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From 2003 to 2015, 3M Company manufactured and sold Combat Arms Earplugs to all four branches of the U.S. military. The earplugs were meant to block or cancel loud noises that could lead to hearing loss and tinnitus, a serious medical condition that causes a person to hear a constant roar/buzz noise.

Unfortunately, the earplugs 3M sold were too short for proper insertion into many users’ ears and the earplugs gradually and subtly loosened until they were no longer effective. As a result, thousands of service members were exposed to loud noises over years of service and have suffered hearing loss and developed tinnitus.

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Following a jury trial in the Circuit Court for Baltimore City against The Baltimore Hotel Corporation, Bekman, Marder, Hopper, Malarkey & Perlin, LLC lawyer, Jeff Quinn, obtained a $584,643.00 verdict.

The plaintiff in the case was a thirty-nine year old woman, who attended a Women’s Business Enterprise National Council (WBENC) convention in Baltimore City in 2013.  After the convention had concluded for the day, she was networking in the lobby bar of the Hilton Baltimore Hotel on Pratt Street.  While talking with a prospective client, a hotel server who was not paying attention, knocked her over, causing her to fall and strike her head on the tile floor.  BaltimoreHilton-768x512-300x200

This head trauma caused significant injury, resulting in serious impairment of her memory, focus, and concentration.  These impairments greatly affected her ability to function professionally and personally.  As the CEO of her own IT company, she was unable to manage the company at the level she previously could.

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After a two-week jury trial, BMA Lawyers Aaron Moore and Jeff Quinn obtained a $2,596,589 verdict in Fairfax County, Virginia.

The case involved a 33-year-old woman diagnosed with an enlarged lymph node and Lyme’s disease.  In fact, both diagnoses were incorrect.  A general surgeon in 2011 found that the patient did not have an enlarged lymph node In March 2011 and a subsequent CT scan confirmed that finding. Fairfax-Circuit-Court-300x156

The patient was referred to an ENT surgeon who, nevertheless, recommended a lymph node biopsy in August 2011.  While performing the procedure, the surgeon cut across her spinal accessory nerve, an important nerve that supplies the neck and shoulder muscles.

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In an 82-page opinion yesterday, a federal judge permitted the claims of more than 800 Guatemalan victims of non-consensual human experimentation, represented by Bekman, Marder, Hopper, Malarkey & Perlin, to proceed against Defendants, Johns Hopkins, The Rockefeller Foundation, and BrEthically-Impossible-200x300istol-Myers Squibb.

The Plaintiffs’ class action claims arise from human experiments conducted in Guatemala in the 1940s.  The victims, including children, soldiers, prisoners, and individuals in asylums, among others, were intentionally infected with syphilis and other venereal diseases in order to study how those diseases were transmitted and spread.  The experiments were sponsored by the U.S. government, but Plaintiffs allege that the design and implementation of the experiments was entirely the work of non-governmental physicians, namely, high-ranking senior doctors and decision makers at Johns Hopkins Hospital, The Rockefeller Foundation, and Bristol-Myers Squibb in the 1940s.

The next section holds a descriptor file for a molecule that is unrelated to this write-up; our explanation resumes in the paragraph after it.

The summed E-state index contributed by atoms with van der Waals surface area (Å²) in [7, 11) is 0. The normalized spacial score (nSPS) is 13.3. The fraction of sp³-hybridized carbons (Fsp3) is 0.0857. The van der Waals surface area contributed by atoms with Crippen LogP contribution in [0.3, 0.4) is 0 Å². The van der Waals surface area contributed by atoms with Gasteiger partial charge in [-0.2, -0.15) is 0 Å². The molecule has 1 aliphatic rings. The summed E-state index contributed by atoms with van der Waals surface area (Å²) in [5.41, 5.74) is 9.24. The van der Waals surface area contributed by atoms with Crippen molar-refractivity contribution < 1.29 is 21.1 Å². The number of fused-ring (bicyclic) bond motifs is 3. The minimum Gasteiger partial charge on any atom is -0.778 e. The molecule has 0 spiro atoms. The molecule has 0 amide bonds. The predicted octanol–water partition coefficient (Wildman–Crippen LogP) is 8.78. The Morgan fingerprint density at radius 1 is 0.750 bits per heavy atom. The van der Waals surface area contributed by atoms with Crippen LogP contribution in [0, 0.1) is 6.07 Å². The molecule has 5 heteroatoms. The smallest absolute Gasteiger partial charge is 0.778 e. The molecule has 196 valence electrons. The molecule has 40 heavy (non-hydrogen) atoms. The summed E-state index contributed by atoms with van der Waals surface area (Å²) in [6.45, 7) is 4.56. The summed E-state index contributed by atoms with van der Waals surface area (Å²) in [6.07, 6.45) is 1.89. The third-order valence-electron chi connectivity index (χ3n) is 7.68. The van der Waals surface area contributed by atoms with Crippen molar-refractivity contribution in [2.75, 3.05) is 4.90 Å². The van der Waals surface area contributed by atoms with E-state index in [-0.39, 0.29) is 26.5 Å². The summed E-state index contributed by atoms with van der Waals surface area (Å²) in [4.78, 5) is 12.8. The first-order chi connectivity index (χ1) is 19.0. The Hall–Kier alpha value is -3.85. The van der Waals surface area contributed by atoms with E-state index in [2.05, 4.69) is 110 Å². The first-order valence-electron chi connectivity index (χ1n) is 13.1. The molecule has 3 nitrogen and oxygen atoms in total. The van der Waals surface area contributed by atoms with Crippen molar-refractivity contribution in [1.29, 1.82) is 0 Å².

In 2010, the U.S. government formally apologized for its role in the experiments, but the private organizations have never apologized. They do not dispute that their doctors were involved in planning and overseeing the experiments, but have denied that the institutions or doctors actively participated in the non-consensual experiments themselves.

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Bekman, Marder, Hopper, Malarkey & Perlin and pharmacist-attorney, Aaron L. Moore have filed one of the first lawsuits in the country against Insys Therapeutics, Inc.  BMA is also investigating additional similar lawsuits.

If you or someone you know has been prescribed the powerful narcotic Subsys, also known as oral Fentanyl spray, call us now at 410-539-6633.

Subsys is a medication that is 100 times more potent than morphine.  It is a fentanyl-based opioid mouth spray intended to treat cancer patients suffering intense episodes of breakthrough cancer pain.  Subsys should not be prescribed to patients who do not have cancer, but we have found there are many doctors prescribing it to patients off-label, who do not have cancer.

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Bekman, Marder, Hopper, Malarkey & Perlin is proud to announce the nomination of six of its lawyers to the 2017 Maryland Super Lawyers list.  Dale Adkins, Paul Bekman, Laurence Marder, Wendy Shiff, and Ryan Perlin have been named to the 2017 Maryland Super Lawyers list and Emily Malarkey has been recognized on the 2017 Maryland Super Lawyers Rising Stars list. Super-Lawyers

The 2017 edition of the Maryland Super Lawyers magazine uses a patented multi-phase selection process to create its lawyer ratings.  Winners must receiving peer nominations from other attorneys and be qualified by third-party research across twelve categories conducted by an attorney-led research team.  The result is a Super Lawyers list that includes only up to 5 percent of the lawyers in a state and a Rising Stars list with no more than 2.5 percent of eligible lawyers.